Re: Re: Polygon Union

*To*: mathgroup at smc.vnet.net*Subject*: [mg100637] Re: [mg100600] Re: Polygon Union*From*: Daniel Lichtblau <danl at wolfram.com>*Date*: Wed, 10 Jun 2009 05:32:19 -0400 (EDT)*References*: <200906050703.DAA25620@smc.vnet.net> <h0d6qt$sp6$1@smc.vnet.net> <200906090754.DAA25548@smc.vnet.net>

I need to make a couple of corrections to my post from yesterday. Daniel Lichtblau wrote: > On Jun 6, 2:45 am, "Scot T. Martin" <smar... at seas.harvard.edu> wrote: >> I've also been thinking about this problem. I use the continental maps >> that are available through CountryData[], and I'd rather have a continent >> without an internal political boundaries shown. I've been surprised that >> this possibility is not a built-in option. > > See last remark below. I wrote this, then added a final paragraph and did not change this. What I meant was the stuff beginning with "For the case of internal boundaries". >> On Fri, 5 Jun 2009, David Skulsky wrote: >>> I am looking for a Mathematica function which generates the union of >>> two (not necessarily convex) polygons. I found a package on the web >>> (the Imtek library, I believe) which includes a convex polygon >>> intersection function, but not a polygon *union* function. Does >>> anyone know if such a function is available or, if not, can anyone >>> suggest an algorithm to implement in Mathematica? >>> Thanks in advance, >>> David Skulsky > > Consider a pair of polygons p1 and p2. For the case where boundaries > might transversally intersect, a reasonable tactic is to iterate over > vertices of p2 to see which lie in p1, and vice versa. Then look at > neighbors of such points (that are not themselves inside one and > bounding the other) to find intersecting segments. This will allow to > recast as one polygon. Reasonably efficient code for doing the inside/ > outside tests can be found in the MathGroup archives: > > http://forums.wolfram.com/mathgroup/archive/2009/Feb/msg00519.html > > For the case of internal boundaries, you can look for segments that > get repeated. This should usually work, unless you have, say, Ohio and > Kentucky both claiming a river right up to the land boundary on the > other state's side (in that case, instead of looking for segments you > might look for militias. Actually you can treat this as the > transversal intersection case.) > > A related issue is when you try to merge polygons that have common > boundaries, but vertices disagree due to small numeric error. In such > cases it is useful to do comparisons at precision lower than that used > in specifying the boundary vertices. > > Daniel Lichtblau > Wolfram Research The handling of transversal intersections is not in general correct. If we have a pair of neighboring points of p2, say, that both lie in p1, that does not mean the entire connecting segment lies inside p1. If you are dealing with country boundaries, where individual segments tend to be small, this will usually be the case, but for general nonconvex polygons it does not necessarily hold. Likewise for neighbors of p2 that both lie outside p1: their connecting segment might still intersect the boundary of p1. And of course if the edge between a pair of neighbors in p2 crosses the p1 boundary, it might be in multiple places. I do not know what is regarded as best prectice for handling this. An approach that strikes me as sensible is related to the inside/outside test (URL above) from February. It should work reasonably well if individual segments are "small" relative to dimensions of the polygons (as is usually the case with, say, map boundaries. And if this property does not hold, one can subdivide segments so it will.) Anyway, the idea is simply to bin segments in p1 by endpoints, in such a way that it is easy to locate all possible p1 segments crossed by any given edge in p2. Then test each possible crossing. The reason for binning is of course to avoid having to test every p1 segment against every p2 segment. If there are m vertices in p1 and n in p2, then the complexity of the preprocessing is O(m+n), and if we assume all bins have a small number of segments, the processing complexity is also O(m+n). For "reasonable" polygons (ones that do not require substantial refinement to make edges "small"), this should be in the ballpark of optimal. That is, there might be methods that are t times faster, but such that t increases with vertex counts. Daniel Lichtblau Wolfram Research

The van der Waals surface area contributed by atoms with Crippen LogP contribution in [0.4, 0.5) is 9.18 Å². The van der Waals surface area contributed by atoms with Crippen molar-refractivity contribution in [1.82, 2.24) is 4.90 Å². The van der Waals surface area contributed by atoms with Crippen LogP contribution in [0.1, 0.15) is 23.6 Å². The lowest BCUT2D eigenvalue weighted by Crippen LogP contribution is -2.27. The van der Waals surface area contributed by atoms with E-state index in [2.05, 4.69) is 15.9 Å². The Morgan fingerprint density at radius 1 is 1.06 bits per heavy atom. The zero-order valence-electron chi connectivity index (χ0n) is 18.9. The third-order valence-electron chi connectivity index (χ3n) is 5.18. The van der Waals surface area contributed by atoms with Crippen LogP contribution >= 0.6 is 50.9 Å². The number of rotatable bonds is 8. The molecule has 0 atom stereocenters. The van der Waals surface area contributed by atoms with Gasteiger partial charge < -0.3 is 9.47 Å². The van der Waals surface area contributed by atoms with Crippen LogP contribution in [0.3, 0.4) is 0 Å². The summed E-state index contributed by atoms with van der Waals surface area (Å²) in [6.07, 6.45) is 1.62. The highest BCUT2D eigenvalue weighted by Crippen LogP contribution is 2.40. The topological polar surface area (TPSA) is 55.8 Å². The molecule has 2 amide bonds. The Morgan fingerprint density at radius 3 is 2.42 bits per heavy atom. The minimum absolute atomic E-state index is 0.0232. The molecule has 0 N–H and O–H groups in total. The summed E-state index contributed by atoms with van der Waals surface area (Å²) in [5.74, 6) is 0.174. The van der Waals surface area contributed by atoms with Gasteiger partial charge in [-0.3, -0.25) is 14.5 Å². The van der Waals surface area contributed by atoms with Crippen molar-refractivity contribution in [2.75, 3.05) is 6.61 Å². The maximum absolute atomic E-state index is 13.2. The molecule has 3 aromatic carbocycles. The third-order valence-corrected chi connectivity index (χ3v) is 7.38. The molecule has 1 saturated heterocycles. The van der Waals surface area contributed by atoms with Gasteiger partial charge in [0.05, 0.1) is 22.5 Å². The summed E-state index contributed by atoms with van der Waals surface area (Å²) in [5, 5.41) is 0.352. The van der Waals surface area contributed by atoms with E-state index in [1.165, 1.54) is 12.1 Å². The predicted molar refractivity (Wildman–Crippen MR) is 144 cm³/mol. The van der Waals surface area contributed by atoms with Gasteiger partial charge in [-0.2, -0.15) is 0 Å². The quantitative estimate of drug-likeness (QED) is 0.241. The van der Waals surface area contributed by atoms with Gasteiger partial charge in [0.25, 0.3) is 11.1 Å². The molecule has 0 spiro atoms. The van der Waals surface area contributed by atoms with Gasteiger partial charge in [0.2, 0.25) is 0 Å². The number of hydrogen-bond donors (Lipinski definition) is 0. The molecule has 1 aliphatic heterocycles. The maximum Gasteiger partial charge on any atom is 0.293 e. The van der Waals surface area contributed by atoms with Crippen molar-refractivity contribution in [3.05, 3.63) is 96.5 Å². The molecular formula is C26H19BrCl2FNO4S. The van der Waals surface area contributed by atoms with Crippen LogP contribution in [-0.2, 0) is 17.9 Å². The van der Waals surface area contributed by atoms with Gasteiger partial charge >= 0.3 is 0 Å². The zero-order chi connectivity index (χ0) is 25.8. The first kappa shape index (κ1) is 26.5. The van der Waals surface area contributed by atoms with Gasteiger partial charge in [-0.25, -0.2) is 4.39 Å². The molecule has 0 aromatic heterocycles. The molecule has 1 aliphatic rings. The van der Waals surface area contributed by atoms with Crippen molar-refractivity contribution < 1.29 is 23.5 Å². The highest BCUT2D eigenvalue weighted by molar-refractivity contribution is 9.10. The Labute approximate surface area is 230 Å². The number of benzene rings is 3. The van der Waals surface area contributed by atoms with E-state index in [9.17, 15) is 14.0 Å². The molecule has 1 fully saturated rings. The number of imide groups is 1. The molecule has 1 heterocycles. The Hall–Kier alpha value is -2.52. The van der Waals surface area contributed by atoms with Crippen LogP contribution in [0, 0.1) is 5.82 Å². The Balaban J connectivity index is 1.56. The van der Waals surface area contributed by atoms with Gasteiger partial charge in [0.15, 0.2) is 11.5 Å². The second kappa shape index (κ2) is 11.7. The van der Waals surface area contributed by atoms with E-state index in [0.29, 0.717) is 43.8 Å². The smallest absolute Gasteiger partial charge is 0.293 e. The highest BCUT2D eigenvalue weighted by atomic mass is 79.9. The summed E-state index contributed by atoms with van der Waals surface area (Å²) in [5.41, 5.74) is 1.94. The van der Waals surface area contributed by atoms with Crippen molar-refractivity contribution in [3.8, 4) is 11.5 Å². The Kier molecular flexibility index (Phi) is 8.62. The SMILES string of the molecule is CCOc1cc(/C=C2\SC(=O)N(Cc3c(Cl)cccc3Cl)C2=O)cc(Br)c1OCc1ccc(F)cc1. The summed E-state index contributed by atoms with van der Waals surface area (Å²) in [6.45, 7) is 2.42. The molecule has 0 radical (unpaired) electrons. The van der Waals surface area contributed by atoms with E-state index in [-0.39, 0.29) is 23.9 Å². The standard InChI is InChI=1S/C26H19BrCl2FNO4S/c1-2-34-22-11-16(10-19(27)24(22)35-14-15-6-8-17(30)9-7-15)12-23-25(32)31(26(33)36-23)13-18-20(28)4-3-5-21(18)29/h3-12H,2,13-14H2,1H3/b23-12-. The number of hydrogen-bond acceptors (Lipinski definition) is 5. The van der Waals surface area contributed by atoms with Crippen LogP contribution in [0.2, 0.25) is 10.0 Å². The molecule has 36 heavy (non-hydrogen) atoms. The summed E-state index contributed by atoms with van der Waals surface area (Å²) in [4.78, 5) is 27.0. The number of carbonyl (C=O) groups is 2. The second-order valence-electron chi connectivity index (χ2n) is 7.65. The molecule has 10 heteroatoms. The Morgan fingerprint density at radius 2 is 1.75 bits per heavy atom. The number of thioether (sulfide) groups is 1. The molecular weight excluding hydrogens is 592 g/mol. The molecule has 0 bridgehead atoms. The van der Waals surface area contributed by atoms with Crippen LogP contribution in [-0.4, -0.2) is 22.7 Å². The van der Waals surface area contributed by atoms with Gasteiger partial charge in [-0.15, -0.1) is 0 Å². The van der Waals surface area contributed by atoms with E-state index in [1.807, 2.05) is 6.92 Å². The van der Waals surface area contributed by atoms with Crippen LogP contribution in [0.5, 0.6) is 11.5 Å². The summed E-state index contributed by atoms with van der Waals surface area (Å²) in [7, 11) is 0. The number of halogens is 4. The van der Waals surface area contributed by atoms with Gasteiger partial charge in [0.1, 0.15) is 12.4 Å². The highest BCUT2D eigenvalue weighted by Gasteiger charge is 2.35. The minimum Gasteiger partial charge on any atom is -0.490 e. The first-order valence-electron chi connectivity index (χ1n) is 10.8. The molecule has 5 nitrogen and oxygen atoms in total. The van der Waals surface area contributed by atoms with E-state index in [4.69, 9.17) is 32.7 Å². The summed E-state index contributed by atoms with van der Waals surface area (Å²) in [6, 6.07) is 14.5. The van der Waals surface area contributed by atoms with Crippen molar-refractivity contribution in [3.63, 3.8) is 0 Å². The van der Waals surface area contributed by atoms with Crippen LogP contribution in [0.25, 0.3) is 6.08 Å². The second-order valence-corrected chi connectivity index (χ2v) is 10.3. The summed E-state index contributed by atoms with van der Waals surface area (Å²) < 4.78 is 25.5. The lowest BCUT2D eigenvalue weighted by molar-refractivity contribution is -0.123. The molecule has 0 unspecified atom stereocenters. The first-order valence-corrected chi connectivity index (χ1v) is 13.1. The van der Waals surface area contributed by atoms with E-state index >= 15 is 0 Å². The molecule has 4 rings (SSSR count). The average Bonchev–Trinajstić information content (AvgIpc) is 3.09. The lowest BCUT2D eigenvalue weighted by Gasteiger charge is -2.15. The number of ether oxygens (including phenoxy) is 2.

**References**:**Polygon Union***From:*David Skulsky <edskulsky@gmail.com>

**Re: Polygon Union***From:*Daniel Lichtblau <danl@wolfram.com>